Illustration by Jack D.
If you’re interested in inequality, social justice and the future of democracy, then you should definitely read this book,” proclaims rock star economist Thomas Piketty in his introduction to Gabriel Zucman’s book The Hidden Wealth of Nations: The Scourge of Tax Havens.
Only 28 years old, the French-born Zucman, assistant professor of economics at University of California, Berkeley, has already made a name for himself as the most prominent voice in economics focused on tax havens. Back when Piketty was his PhD thesis advisor at the Paris School of Economics, he encouraged Zucman to begin looking into the connection between taxes and inequality.
Zucman’s major breakthrough came when examining a long-running discrepancy in global economic data: the fact that financial liabilities around the world add up to trillions of dollars more than the reported financial assets held by investors. Zucman found that this money was appearing as shares in mutual funds incorporated in tax havens. This allowed him to begin mapping out the world of offshore tax avoidance.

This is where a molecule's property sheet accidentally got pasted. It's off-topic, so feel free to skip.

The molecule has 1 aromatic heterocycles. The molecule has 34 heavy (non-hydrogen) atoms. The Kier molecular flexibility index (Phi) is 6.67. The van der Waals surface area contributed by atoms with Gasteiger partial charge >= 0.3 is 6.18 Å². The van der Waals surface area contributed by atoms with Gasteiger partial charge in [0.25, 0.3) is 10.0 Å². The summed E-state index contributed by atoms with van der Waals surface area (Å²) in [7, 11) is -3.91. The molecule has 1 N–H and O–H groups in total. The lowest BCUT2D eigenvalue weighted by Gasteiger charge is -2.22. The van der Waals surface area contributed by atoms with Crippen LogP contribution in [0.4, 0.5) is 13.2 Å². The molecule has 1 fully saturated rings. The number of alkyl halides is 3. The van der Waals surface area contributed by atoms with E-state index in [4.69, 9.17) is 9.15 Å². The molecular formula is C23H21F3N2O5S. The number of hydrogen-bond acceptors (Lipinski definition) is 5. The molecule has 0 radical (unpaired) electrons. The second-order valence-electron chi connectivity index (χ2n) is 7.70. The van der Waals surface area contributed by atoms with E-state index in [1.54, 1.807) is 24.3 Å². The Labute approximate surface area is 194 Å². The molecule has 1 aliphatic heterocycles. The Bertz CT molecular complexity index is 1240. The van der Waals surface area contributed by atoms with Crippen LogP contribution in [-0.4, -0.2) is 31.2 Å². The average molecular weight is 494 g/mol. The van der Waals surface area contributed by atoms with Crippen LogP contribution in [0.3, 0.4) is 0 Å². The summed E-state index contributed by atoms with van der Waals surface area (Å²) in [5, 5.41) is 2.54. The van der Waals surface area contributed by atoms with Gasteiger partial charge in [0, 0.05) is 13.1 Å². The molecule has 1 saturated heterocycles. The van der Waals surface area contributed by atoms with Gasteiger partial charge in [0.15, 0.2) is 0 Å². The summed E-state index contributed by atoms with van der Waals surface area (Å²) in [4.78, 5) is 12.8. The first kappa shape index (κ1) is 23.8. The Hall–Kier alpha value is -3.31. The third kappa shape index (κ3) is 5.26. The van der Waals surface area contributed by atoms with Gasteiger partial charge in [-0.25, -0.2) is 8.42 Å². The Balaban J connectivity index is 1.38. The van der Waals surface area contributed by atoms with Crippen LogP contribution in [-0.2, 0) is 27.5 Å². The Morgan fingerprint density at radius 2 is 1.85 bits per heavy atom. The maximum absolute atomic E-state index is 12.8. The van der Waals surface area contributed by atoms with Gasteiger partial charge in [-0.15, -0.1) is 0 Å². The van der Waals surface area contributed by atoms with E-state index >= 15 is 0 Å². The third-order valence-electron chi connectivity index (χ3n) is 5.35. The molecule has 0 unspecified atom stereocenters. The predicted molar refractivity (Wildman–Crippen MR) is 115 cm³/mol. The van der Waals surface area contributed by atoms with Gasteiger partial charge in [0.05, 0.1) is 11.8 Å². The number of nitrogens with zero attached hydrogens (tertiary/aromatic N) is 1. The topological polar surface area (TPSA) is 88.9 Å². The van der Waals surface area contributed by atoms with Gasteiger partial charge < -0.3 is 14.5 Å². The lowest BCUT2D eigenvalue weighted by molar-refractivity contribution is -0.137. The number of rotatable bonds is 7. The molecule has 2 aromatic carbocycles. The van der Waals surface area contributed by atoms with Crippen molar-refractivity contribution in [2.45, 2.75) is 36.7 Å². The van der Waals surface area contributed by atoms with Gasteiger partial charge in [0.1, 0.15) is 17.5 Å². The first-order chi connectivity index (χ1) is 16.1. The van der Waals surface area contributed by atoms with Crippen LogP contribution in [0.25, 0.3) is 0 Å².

The concise and accessible book, published late last year, distills his research into a powerful denunciation of tax havens and their role in expanding income inequality. Estimates of personal offshore wealth used by Zucman remain on the conservative end of the spectrum because they don’t include non-financial assets like real estate, gold and art, but still bring home the point that tax havens siphon hundreds of billions of dollars away from government revenues each year.